• allergic rhinitis;
  • bronchial asthma;
  • hypersensitivity;
  • polysensitization;
  • skin prick test

It has been shown that the concomitant presence of multiple sensitizations and the number of sensitizing allergens positively correlate at a certain extent with the severity of symptoms of rhinitis and asthma. In detail, clinical studies suggested that patients sensitized to, and simultaneously exposed to, multiple allergens exhibit more symptoms than monosensitized individuals (1–3). Recently, Nopp et al. (4) demonstrated that IgE antibodies with different specificities can have an additive effect on the activation and consequent release of mediators from basophils of polysensitized subjects. On the basis of this background, we evaluated, via the skin prick test (SPT) model, if the association of two noncrossreacting allergens can increase the magnitude of the skin response, in comparison with single allergens.

Sixty patients aged between 14 and 59 years (mean age 30.5; 27 male patients), suffering from rhinitis and/or asthma, and sensitized to at least six inhalant allergens, as assessed by SPT, were studied. Thirty healthy and SPT-negative subjects, aged between 14 and 74 years (mean age 38.5; 12 male patients), served as controls. Two mixtures of allergens, indoor and outdoor were prepared for the test. One contained Dermatophagoides pteronyssinus (D) 50% + Cat dander (C) 50% and one contained Parietaria (P)50% + Timothy grass pollen (G) 50%. Both mixtures, D + C and P + G, as well as the single allergens were diluted with a glycerinated solution at 1 : 8; 1 : 32 and 1 : 64 to identify a dose–response effect. Allergenic materials and diluents were kindly supplied by Lofarma Laboratories (Milan, Italy). Duplicate SPTs were carried out on both forearms and read according to international guidelines (5). The results were expressed as the mean of the major diameter of the wheal plus its orthogonal, and analyzed by one-way variance analysis and Bonferroni’s t-test.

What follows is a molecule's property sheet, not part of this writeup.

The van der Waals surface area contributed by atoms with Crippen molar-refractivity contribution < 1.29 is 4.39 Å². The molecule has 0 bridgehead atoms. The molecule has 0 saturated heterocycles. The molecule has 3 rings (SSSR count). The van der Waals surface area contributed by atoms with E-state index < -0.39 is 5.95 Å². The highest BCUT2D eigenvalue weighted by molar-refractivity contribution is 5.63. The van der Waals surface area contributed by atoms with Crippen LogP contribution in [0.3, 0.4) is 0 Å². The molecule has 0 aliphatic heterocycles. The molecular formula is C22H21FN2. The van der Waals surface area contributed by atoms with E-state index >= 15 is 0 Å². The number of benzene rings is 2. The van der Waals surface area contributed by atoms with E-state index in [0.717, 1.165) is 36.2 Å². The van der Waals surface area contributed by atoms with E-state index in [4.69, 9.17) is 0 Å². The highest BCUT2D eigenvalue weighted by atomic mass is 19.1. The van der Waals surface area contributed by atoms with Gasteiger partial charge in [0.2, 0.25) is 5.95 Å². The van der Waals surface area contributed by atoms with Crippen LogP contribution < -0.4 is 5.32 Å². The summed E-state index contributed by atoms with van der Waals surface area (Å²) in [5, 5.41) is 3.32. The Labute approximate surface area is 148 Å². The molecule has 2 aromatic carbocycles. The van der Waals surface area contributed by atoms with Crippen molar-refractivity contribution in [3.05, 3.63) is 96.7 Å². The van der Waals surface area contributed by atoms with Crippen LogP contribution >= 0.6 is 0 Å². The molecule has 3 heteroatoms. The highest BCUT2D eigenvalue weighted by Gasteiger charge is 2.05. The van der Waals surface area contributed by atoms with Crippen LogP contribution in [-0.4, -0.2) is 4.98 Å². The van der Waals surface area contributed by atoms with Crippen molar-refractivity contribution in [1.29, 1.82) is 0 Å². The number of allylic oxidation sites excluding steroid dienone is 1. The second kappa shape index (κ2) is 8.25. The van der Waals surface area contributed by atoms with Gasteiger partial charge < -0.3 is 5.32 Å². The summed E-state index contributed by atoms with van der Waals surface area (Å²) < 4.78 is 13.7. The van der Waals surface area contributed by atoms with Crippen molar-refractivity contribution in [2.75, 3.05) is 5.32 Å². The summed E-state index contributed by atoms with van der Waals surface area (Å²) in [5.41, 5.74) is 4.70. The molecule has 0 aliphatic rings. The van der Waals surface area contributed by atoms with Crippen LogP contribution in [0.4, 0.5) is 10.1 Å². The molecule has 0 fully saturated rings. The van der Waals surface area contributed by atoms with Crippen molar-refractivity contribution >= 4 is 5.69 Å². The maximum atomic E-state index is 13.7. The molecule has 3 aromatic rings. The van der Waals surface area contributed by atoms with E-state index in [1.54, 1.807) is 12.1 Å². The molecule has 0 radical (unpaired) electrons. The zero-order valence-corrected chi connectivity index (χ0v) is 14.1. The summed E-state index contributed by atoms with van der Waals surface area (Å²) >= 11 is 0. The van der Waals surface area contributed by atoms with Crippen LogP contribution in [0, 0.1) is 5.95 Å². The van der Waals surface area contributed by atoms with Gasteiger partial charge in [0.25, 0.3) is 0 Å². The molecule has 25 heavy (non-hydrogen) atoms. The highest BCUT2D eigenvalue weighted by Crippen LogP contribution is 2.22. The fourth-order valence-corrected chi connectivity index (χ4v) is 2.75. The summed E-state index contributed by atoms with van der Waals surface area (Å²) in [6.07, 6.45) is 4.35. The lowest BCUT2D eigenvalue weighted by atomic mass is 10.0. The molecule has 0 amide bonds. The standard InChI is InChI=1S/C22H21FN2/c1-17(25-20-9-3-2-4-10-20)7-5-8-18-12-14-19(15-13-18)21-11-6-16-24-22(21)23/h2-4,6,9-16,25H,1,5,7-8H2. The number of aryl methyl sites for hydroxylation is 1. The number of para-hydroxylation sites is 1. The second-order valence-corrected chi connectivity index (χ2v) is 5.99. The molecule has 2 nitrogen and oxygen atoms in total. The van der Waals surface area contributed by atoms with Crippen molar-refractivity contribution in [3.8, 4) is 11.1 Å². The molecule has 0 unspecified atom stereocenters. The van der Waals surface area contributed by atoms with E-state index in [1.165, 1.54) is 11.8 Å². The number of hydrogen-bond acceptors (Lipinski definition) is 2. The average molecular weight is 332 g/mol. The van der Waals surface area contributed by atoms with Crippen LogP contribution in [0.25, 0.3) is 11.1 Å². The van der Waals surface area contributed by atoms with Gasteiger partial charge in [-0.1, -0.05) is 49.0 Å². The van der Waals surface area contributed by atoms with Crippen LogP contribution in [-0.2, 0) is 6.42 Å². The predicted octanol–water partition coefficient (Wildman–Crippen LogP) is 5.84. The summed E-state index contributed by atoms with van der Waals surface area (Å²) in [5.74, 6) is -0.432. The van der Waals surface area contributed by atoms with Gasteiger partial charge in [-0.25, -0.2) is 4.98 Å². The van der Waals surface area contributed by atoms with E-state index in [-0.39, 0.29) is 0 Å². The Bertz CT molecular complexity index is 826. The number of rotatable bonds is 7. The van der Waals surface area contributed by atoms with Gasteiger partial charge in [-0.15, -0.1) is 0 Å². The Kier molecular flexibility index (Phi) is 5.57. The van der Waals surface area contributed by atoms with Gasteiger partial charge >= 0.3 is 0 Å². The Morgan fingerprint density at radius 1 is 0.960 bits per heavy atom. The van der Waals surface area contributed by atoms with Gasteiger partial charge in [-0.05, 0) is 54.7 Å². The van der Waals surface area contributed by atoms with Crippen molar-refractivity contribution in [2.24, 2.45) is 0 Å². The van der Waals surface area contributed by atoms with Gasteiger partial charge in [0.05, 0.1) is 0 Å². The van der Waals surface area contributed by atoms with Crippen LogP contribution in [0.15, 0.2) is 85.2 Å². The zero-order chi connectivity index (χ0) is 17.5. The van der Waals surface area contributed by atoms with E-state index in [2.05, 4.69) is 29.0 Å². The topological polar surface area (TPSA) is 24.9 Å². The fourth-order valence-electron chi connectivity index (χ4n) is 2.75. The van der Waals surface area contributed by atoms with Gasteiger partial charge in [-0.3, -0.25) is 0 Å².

There was a significant difference in the wheals’ diameters between the mixtures and the single allergens, for both the indoor and outdoor allergens and for all concentrations as shown in Fig. 1. The mean wheal diameters for indoor allergens were: D + C (6.61 ± 1.19mm), D (5.40 ± 0.72mm) and C (3.59 ± 0.83mm) with a P-value of <0.001 for the mixture vs the single allergens. Similarly, for pollen allergens, the diameters were: P + G (6.91 ± 0.98mm), P (5.60 ± 0.65mm) and G (5.07 ± 0.79mm) again with a P-value of <0.001. The only exceptions were D + C vs D and P + G vs P at 1 : 32 and 1 : 64 dilutions. No SPT response was seen in control individuals.


Figure 1.  Mean diameter of the wheal obtained at the skin prick test (SPT) with the different concentrations. Significant differences between mixtures and single allergens are indicated above the bars.

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The larger mean diameters of wheals induced by using a mix of two allergens, in comparison with the single one, suggest an additive effect of multiple proteins on histamine release from cutaneous mast cells. Our findings obtained from an in vivo model confirm the additive effect of multiple allergens on basophils demonstrated in vitro by Nopp et al. (4). Moreover, these data may suggest a change in our interpretation of the potential role of the single allergen in the context of a polysensitization. Each single allergen could be of limited clinical significance, but a simultaneous exposure to several allergens may induce a greater release of the mediators and, consequently, a higher degree of respiratory symptoms. Because of the increasing number of polysensitized patients, this interpretation could determine potential implications and deeper understandings in the therapeutic management of allergic patients, for instance with immunotherapy and anti-IgE antibodies.


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